B.C. gas-well licences on the rise in 2013

After a slow 2012, higher gas prices are rekindling interest in the province's gas reserves

Well licences have nearly doubled in B.C. this year versus last, driven by improving gas prices and companies looking to bolster reserves for long-term LNG supply contracts

Nearly twice as many new gas-well licences were approved in B.C. in 2013's first six months than in all of 2012.

To the end of May, B.C. had registered 399 new wells. In 2012, 215 were approved. A month-to-month comparison of new wells approved paints an even starker picture: May 2013 (98); May 2012 (24).

Oil-and-gas sector insiders say the reasons behind the spike are twofold: steadily improving gas prices and energy companies such as Petronas increasing drilling activities to display extensive natural gas reserves to secure long-term supply contracts for LNG exports.

At press deadline, natural gas cost $3.25 per 1,000 cubic feet. In January 2012, prices dropped as low as $1.40. Four years ago, however, natural gas bounced between $5 and $6 per 1,000 cubic feet.

"The industry is really responding to the major cue – the recovery of natural gas prices. It appears we are recovering," Geoff Morrison, B.C. operations manager with the Canadian Association of Petroleum Producers, told Business in Vancouver.

"As price improves, the greater the interest in drilling more holes. But certainly people have an eye on LNG. They want to show reserves. Customers want to see that."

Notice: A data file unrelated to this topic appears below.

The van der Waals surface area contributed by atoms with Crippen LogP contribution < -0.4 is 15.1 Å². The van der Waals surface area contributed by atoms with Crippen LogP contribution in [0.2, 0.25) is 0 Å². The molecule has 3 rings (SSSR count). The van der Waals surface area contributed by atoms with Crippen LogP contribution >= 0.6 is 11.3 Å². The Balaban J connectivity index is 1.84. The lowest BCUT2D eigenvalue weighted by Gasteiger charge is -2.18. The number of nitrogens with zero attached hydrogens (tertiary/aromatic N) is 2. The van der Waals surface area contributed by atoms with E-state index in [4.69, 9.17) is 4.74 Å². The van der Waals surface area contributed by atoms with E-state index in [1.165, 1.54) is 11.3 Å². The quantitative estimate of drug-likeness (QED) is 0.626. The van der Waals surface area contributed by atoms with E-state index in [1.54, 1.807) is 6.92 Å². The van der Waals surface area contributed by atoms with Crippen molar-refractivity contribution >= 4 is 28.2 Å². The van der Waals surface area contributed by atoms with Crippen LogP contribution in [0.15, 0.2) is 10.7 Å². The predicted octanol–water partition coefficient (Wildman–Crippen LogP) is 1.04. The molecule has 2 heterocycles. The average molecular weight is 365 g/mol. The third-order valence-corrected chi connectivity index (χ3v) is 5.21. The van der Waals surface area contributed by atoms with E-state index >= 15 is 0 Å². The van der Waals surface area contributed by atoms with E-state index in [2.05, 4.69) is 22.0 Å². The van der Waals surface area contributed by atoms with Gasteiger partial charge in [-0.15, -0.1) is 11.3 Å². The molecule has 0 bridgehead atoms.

Drilling has been particularly active in the Montney, the liquid-rich geological zone that straddles B.C. and Alberta. Generally, natural gas is produced in the formation in B.C., while oil is produced on the Alberta side. A number of gases are produced in the Montney, including condensate, methane, butane and propane.

Condensate is in great demand from companies working in the oilsands because it's used to dilute bitumen – heavy oil – so it can pass easily through pipelines.

Canada's current daily condensate consumption is approximately 275,000 barrels. Of that, more than 100,000 are imported to keep up with demand. Condensate sells for US$95 per barrel.

"Production in the Montney can be done so fast, the condensate is nearly paying for the wells," said Keith Schaefer, owner of the Oil and Gas Investments Bulletin, a weekly investor-focused analysis of the oil and gas sector.

"Gas is never free, but right now it is very, very cheap."•

Story compiled with files courtesy of JuneWarren-Nickle's Energy Group.

comments powered by Disqus

Also Read

More From Mining & Energy

The National Energy Board is holding a hearing on October 8 in Calgary to resolve the legal imbroglio between the city and Kinder Morgan over ...

Read Article

B.C.'s own history shows that the LNG industry is sensitive to long-term contract renewals

Read Article

Uncertainty over the future of LNG in British Columbia could lead to Petronas pulling out of its $10 billion Pacific NorthWest LNG project in this ...

Read Article

Kinder Morgan’s pipeline expansion is illegal - under Coast Salish law   

Read Article

Subscribe to our mailing lists

* indicates required

Newsletters

×